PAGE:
Thursday, March 29

Palm Sunday

The palm tree and palm leaves appear again and again throughout the Bible as symbols of integrity, honor, righteousness, holiness, godly authority, and royal glory. The palm was used in the carved decorations of the temple, usually associated with the Cherubim, but also with the regal lion and the flower in full bloom. Indeed, the association of the palm with these ideas recurs more than three dozen times in the Scriptures. The blessing of the Lord is portrayed as “Like palm groves that stretch afar, like gardens beside a river, like aloes that the Lord has planted, like cedar trees beside the waters” (Numbers 24:6).

In addition though, throughout the entire ancient Near East the palm also had the common cultural connotation of refreshment and restoration. Waving palm tops along the horizon heralded the location of a desert oasis, a welcome stop for both camel and traveler. Palms provided weary travelers food and shade; the oasis, water. So palm branches become the symbol of welcome, public homage, and journey’s end. It was the sign of completion, fulfillment, and satisfaction.

For both the Romans and the Jews the palm was carried in joyful or triumphant processions. In 293 BC victorious Roman soldiers bore palm branches when parading in Rome; and the palm was given as a victory emblem at public games. Palm branches were the conventional symbol of public approval and welcome by all the eastern peoples to conquering heroes, and were strewn and carried in triumphal processions. The palm tree was embossed on ancient Hebrew coins. Later, the Romans celebrated the conquest of Judea by issuing new currency, retaining the palm tree, but with an added inscription celebrating their crushing victory.

All the Gospels report that people gave Jesus the kingly honor of strewing palm branches along the path during His triumphal entry. In the Synoptics (Matthew, Mark, and Luke) we are told that they also laid down their garments with cut palm rushes on the street; John more specifically mentions the full palm fronds. The joyous Hosannas that the people were singing (Psalm 118) were actually from the benediction song for the Passover meal, and thus foreshadowed passion Jesus would suffer during the week ahead. In addition, the whole scene was a fulfillment of all the Old Testament prophecies of the coming King (Zechariah 9:9-10).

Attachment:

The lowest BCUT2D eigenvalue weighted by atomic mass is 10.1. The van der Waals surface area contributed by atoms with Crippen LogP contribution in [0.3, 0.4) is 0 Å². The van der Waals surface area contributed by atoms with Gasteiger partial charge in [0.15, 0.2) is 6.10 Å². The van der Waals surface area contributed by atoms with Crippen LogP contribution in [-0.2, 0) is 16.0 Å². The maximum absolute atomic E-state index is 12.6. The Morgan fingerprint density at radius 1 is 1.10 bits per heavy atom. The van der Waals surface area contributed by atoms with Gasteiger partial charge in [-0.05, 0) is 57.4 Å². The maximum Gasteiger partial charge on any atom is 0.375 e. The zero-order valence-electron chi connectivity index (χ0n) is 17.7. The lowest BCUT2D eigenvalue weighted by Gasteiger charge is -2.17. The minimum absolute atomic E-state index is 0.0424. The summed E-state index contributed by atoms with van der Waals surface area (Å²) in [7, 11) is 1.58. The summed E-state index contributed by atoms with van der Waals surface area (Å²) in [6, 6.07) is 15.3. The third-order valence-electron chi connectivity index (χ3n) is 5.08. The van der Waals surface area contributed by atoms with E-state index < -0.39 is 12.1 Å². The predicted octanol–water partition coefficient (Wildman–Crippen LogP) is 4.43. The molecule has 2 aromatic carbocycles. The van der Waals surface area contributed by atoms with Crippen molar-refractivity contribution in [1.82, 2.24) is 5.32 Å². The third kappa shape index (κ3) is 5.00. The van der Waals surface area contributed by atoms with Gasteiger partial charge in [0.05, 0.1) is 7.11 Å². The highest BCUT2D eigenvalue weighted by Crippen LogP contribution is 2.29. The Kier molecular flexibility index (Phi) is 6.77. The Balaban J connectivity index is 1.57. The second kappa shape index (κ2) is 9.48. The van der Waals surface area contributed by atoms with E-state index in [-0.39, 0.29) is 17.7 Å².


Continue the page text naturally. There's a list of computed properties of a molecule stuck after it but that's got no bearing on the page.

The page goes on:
Not surprisingly, as early as the late first century the palm was connected with martyrdom (Revelation 7:9) and was used to decorate grave markers and tombs in the Roman catacombs as a sign of the triumphant death of the martyr. On mosaics and on sarcophagi it usually stands for paradise, and Christ is frequently portrayed amid palms in heaven. So also in the earliest Christian art, the Lamb of God and the Apostles are depicted amid palms. In addition, the use of the palm became an almost universal worship convention on Palm Sunday by the end of the second or the beginning of the third century.

This Sunday, let us observe this venerable and ancient practice during the service, as we too sing Hosannas to our King, amidst these old Biblical symbols of royal pomp and joyous celebration.

6 comments:

Lawrence Underwood said...

Dr. Grant,
Do you know whether or not the Macabees adopt the palm as their symobol as well?

George said...

The Maccabees did use the palm branch on their coinage. In addition, Josephus tells us that the victorious Maccabean generals were often welcomed back to Jerusalem, with the waving of palms. So later, when the Maccabean uprising was celebrated on the Jewish calendar with the Hanukkah holiday, waving of palm branches became a part of the tradition.

Lawrence Underwood said...

I thought I had remembered that. Causes me to think that perhaps the crowds celebrating Jesus' entry were thinking 'Maccabeean'.

Lawrence Underwood said...

Wow, I need some sleep. My typing is terrible.

George said...

Lawrence: Actually, I'm going to touch on that in the morning during my sermon. But, however insincere the crowd may have been and however misguided their expectations may have been, Jesus only rebukes the Scribes for their desire to quiet the people and still the palms. The focus of the passages in the Gospels is on what Jesus intended that day, not what the Jews intended.

LawrenceU said...

Yes. That really is interesting, Jesus' intentions. I'm still awed when I reflect upon what might have been going through his mind. I simply cannot fathom it.

Have a blessed Lord's Day!